CEPF's five-year investment in the hotspot focused on conserving the wealth of natural assets on the Indonesian island of Sumatra.
Funding at the local level was especially important because Indonesia only recently decentralized management of natural resources to allow greater local control. However, the power shift did little to build local capacity or coffers so that local people could effectively participate and benefit from biodiversity conservation. A tradition of working in isolation had also kept Sumatra’s nongovernmental organizations (NGOs) fragmented.
Our approach was therefore to finance projects at the district level and below, with the aim of enhancing local stewardship of forests and building alliances among conservation-minded individuals, NGOs and private sector interests.
In 2007, we completed an assessment of our investment, which awarded 71 grants. Major results include expanding and strengthening the protected area network; catalyzing policy action to strengthen natural resource management at the local and national levels; and bolstering civil society capacity both as individual organizations and as networks of organizations.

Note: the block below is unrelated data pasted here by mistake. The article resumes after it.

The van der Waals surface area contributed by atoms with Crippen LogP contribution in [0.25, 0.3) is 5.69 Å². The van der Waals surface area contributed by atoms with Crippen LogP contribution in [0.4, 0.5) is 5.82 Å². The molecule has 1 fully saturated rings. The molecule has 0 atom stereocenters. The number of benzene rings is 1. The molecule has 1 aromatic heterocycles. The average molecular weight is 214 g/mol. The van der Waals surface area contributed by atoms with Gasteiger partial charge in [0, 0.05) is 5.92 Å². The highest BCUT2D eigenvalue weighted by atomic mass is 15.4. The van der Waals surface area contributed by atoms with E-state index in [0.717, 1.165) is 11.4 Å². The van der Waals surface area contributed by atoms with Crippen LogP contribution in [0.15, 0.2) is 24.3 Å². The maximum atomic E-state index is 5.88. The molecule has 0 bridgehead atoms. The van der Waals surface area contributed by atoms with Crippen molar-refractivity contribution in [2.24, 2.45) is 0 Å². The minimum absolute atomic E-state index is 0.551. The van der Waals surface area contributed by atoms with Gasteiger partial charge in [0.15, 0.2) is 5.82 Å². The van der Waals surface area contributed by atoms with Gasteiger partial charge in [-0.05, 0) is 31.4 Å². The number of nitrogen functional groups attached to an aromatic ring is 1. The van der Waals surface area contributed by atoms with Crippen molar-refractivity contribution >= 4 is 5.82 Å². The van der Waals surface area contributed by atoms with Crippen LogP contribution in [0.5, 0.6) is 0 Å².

The Sundaland Biodiversity Hotspot covers the western half of the Indonesian archipelago, a group of some 17,000 islands stretching 5,000 kilometers, and is dominated by the islands of Borneo and Sumatra.
Politically, the hotspot covers a small portion of southern Thailand; nearly all of Malaysia; Singapore; Brunei; and the western half of Indonesia. The Nicobar Islands, which are under Indian jurisdiction, are also included.
Sundaland's topography is comprised of high mountain ranges, volcanoes, plains, lakes, swamps and shallow coastal waters. The hotspot is one of the biologically richest regions on Earth, holding about 25,000 species of vascular plants, 60 percent of which are endemic.
Some 380 mammal species are found here, including two species of orangutans: the Critically Endangered Bornean orangutan (Pongo pygmaeus), and the Critically Endangered Sumatran orangutan (P. abelii). Other iconic species include the Endangered proboscis monkey (Nasalis larvatus), which lives only on Borneo, and two rhinoceros species: the Critically Endangered Javan rhino (Rhinoceros sondaicus) and the Critically Endangered Sumatran rhino (Dicerorhinus sumatrensis).